"I could *almost* get used to this,” thought Theo to himself, nestled in the cool confines of a hollow tree.  "What am I thinking, you foolish scurry,” he berated, catching himself in the ridiculous thought.  "No pretty lasses, no red wine, no good music ... could anything be worse." 

And with the satisfaction that Tinker was keeping a watchful eye on himself and his friends, Theo drifted off into dreams of Lizbeth and sleep, with little more than a casual glance over at Saw and Cory, nestled comfortably in their oak leaf bedrolls.
               
*          *         *

"I thought you might be hungry, so I took the opportunity to gather some acisha nuts, irga root and some spring water,” said Tinker to a bleary-eyed Theo.

Small bits of snow where slowly melting on Tinker's silvery surface, and looking past him, Theo could see that it nothing short of a blizzard was striking Tisden Weald.  To Theo, looking with half lidded eyes through a soft morning haze, Tinker seemed a beautiful harbinger sent by Jyhel.

"A king could not ask for more, Tinker” replied Theo, gratefully savoring an acisha nut.  An acisha nut, which Theo didn't doubt, was the best one he had ever eaten.  After washing it down with some icy water, Theo began absentmindedly munching on an irga root, savoring its earthy, bitter taste.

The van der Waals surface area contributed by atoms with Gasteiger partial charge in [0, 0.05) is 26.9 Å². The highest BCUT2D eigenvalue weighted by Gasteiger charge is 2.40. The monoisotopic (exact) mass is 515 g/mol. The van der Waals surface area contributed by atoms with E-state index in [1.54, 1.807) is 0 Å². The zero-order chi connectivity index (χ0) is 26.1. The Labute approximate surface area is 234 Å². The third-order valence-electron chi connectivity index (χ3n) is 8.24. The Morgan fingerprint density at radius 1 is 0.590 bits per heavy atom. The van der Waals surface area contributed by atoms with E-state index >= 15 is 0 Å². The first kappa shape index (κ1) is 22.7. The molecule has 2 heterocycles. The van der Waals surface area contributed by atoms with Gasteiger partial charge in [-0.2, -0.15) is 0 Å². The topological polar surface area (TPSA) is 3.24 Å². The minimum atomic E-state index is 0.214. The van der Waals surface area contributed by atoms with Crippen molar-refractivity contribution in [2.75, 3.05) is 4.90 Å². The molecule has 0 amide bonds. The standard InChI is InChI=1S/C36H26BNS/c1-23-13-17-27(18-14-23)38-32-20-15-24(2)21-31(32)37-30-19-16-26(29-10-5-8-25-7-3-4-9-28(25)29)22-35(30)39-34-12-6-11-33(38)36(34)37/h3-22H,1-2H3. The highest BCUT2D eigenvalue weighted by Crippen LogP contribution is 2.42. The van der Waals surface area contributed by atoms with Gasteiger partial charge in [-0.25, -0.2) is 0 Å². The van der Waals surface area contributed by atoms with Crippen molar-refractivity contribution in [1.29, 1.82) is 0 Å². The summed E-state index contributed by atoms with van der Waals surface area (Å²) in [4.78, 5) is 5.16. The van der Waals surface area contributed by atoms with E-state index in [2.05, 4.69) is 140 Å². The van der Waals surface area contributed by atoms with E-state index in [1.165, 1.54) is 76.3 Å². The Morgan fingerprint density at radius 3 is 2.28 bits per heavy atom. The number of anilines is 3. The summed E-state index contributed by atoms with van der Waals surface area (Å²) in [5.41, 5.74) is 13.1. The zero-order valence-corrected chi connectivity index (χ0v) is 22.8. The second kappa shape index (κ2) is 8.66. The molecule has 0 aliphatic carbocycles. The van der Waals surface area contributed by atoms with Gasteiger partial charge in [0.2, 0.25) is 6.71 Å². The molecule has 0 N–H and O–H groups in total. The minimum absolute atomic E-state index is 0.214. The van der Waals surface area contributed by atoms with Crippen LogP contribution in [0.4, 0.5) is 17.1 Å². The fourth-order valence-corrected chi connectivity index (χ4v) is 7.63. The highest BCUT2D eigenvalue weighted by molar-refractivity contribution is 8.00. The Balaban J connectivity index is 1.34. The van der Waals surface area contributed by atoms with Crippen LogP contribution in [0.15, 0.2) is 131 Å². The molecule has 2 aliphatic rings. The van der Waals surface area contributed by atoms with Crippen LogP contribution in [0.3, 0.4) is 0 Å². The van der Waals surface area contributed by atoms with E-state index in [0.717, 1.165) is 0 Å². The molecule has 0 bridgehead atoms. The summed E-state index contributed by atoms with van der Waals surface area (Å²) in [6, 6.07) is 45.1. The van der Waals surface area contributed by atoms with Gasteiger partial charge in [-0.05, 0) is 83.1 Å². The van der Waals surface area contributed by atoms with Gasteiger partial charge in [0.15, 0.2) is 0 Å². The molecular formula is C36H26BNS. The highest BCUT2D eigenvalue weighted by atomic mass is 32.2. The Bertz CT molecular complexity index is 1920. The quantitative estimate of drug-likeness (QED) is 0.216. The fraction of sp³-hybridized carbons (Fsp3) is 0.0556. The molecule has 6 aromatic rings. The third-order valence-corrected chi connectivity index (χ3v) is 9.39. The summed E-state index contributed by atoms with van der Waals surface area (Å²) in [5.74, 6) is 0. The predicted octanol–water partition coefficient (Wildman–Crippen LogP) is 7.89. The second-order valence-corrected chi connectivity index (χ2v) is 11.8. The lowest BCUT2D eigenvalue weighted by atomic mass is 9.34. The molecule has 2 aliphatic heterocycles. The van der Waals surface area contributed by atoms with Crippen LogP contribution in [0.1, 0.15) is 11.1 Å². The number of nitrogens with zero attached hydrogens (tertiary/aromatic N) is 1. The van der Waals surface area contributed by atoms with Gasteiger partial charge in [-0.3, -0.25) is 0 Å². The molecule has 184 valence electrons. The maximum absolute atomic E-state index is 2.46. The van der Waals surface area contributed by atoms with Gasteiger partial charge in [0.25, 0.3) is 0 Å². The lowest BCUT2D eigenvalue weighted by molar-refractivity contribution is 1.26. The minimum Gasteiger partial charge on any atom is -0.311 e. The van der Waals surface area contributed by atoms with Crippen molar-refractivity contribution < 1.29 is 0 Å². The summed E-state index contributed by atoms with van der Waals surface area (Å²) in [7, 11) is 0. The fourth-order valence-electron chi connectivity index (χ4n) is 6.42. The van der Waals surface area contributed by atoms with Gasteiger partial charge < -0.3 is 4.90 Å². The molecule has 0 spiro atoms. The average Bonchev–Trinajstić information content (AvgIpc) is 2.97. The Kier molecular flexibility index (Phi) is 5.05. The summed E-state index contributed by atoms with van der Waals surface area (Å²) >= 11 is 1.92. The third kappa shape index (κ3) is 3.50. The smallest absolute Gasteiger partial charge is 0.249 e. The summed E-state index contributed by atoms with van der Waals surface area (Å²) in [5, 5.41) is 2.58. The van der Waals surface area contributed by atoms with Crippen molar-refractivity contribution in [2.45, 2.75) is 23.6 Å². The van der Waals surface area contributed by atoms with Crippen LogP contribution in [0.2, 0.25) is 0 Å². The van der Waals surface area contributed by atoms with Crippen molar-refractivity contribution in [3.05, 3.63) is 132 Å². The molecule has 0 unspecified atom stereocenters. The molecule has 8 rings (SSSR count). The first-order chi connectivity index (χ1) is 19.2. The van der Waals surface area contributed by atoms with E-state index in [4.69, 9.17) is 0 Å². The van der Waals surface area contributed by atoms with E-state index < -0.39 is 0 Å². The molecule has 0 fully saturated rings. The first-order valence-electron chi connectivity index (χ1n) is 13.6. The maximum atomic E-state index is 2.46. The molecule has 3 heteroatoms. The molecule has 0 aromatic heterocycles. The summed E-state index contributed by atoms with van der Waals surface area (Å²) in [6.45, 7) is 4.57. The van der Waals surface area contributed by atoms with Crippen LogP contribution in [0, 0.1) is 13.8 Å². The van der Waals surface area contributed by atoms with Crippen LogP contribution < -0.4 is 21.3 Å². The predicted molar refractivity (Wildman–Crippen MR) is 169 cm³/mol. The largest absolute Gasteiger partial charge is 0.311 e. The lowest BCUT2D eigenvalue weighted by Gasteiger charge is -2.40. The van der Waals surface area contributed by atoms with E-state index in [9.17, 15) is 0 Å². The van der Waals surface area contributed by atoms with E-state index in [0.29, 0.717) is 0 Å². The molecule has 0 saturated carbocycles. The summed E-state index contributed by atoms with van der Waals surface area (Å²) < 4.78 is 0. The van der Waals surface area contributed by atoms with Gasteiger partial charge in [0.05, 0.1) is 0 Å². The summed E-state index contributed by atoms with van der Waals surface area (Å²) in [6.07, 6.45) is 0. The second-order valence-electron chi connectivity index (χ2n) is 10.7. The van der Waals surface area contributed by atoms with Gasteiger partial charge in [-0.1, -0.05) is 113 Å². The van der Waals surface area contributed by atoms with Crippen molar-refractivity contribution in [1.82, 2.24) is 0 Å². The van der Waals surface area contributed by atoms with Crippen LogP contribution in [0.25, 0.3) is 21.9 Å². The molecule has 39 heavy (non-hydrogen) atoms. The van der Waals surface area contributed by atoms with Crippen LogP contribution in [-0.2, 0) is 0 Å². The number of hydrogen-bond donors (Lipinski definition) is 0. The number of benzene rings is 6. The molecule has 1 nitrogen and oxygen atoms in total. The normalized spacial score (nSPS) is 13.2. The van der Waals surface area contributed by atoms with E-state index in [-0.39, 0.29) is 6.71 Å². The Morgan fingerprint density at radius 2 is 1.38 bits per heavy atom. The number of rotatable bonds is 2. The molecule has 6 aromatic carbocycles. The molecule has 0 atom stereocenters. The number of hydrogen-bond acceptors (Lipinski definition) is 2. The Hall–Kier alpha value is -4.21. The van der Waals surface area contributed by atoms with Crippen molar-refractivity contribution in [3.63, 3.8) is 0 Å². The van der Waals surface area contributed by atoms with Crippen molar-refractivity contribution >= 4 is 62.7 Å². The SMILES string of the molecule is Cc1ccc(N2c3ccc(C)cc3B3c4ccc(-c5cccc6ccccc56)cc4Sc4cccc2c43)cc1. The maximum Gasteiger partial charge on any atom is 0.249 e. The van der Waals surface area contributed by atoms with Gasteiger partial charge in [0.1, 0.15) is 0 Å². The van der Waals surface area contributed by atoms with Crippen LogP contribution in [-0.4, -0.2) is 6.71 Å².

As he gnawed, Theo pondered his options.  Though terribly anxious to return home to red wine and female companionship, Old Grey and Kindle were like trusted friends and Theo was loathe to leave them behind. 

Apparently the acisha nuts were aiding in the scurries' thought processes, because a plan began to slowly form in his mind.

"Wait a grain! This blizzard, which I would normally consider a bothersome nuisance, would be wonderful to cover one scurries entrance and exit out of a grovel village.  Theo, you've truly outdone yourself this time, you're a marvel” smiled Theo, basking in the glow of his own brilliance.
               
*          *         *

Looking down from his treetop hiding place onto the peaceful grovel village, which was now covered in a pale cloak of snow, the town looked peaceful and *almost* beautiful.  Thankfully, Saw had woken up, and though groggy, gave some clues, from his brief glimpses of the vicinity, as to where they might have taken Old Grey and Kindle.